Rogers and Parrish handle the character of Mon-El in a balanced way, and his motivation to be a superhero rises to the surface. It’s simple, really, he has a huge crush on Kara and wants to spend time with her. When she’s not at work, she’s being a superhero so Mon-El decides to be one. When I was a dumb 19-year-old, I decided to try swing dancing to be close to a girl that I had a crush on, and that was silly, but being a superhero involves getting human lives in danger. His reason for being a superhero is pretty terrible, and it almost gets people killed. Thankfully, James Olsen is there to call him out, and his selfishness and willingness to get hit by bullets and pass out to help keep National City safe. He also calls Kara out for allowing Mon-El to be a superhero when apparently he isn’t allowed to because he’s only human even though he has a good heart, some great tech from Winn, and a black belt. There is definitely a rift between Winn and James and Supergirl and Mon-El, but not in a Batman v Superman way where punches are thrown. It’s more of friends having a huge philosophical rift and deciding to work together again and naturally flows out of James keeping his Guardian identity secret from almost everyone except for Kara. It’s sad to see the Superfriends broken up, but this is counterbalanced by J’onn complimenting the team chemistry of Winn and James.
Supergirl in 2017 truly has a bad guy problem as Lillian Luthor leaves a huge void that a random mad scientist can’t fill. At the beginning of the episode, Rogers and Parrish make it seem that Livewire is going to be some badass criminal mastermind as she escapes from prison after a therapy session that skews a little too close to Harley Quinn in Suicide Squad. But then, they go for a twist and have Livewire just be a pawn of a scientist, who wants a juicy defense contract’s game and have her sit in a chair and be a human health potion. Supergirl, Mon-El, and Guardian fight her clone for most of the episode until Brit Morgan finally gets to unleash her attitude with quips about rookie male superheroes trying to save the veteran female one. She even helps Supergirl save day, which earns her a head start in semi-homage to Superman in the Justice League Unlimited series finale after some supervillains help them beat Darkseid. Kara is definitely a bit of a softie, but it’s nice to see her sterner side when she benches Mon-El from superheroing after he almost gets a police officer killed in their initial skirmish against the wannabe Livewires.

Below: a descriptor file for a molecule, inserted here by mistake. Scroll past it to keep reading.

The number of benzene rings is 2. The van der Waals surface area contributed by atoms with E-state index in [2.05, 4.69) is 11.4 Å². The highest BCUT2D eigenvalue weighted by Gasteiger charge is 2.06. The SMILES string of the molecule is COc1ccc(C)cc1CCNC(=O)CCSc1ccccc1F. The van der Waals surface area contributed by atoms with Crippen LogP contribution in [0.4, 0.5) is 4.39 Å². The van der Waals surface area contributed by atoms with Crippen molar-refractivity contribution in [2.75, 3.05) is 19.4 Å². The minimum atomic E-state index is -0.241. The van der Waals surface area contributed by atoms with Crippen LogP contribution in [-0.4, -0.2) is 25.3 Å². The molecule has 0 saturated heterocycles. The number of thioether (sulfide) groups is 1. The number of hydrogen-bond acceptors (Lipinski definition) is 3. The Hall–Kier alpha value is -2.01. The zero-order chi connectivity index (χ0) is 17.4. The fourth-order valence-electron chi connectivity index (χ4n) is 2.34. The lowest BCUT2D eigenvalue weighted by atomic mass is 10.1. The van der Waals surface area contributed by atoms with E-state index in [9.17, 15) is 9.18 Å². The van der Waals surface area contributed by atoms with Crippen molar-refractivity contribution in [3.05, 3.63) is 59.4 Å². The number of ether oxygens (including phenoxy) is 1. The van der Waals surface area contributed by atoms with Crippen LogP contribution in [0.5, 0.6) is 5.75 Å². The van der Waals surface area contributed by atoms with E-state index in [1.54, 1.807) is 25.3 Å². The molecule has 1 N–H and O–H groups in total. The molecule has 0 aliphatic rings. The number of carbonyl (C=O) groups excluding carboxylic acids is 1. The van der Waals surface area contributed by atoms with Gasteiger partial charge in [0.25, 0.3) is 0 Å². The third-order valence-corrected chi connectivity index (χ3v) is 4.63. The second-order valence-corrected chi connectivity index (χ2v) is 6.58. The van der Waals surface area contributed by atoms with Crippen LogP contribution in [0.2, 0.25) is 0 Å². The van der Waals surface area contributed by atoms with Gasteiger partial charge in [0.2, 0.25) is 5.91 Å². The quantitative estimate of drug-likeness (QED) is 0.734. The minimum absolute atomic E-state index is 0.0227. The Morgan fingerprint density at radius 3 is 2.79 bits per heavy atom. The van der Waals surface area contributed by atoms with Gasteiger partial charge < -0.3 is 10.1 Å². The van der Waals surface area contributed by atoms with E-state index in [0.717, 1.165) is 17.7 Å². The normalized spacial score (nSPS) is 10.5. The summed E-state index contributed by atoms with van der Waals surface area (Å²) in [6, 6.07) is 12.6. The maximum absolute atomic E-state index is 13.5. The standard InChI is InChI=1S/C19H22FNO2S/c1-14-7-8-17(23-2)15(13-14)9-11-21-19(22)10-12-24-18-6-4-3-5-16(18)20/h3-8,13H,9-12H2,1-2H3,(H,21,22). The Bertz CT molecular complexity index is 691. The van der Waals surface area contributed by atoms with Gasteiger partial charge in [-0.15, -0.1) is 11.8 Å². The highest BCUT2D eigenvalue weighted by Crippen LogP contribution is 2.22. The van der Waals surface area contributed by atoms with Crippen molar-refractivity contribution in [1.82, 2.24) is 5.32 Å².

Supergirl is still finding its footing in the second half of Season 2, but its cast of heroic characters is very fleshed out with J’onn having some signature moments in “We Can Be Heroes” as he forges a friendship with Miss Martian even though her people killed his. Plus Katie Rogers and Caitlin Parrish mercifully pulled the relationship between Mon-El and Kara into platonic territory, which somehow Melissa Benoist played as almost tearful in a rare acting misstep from her.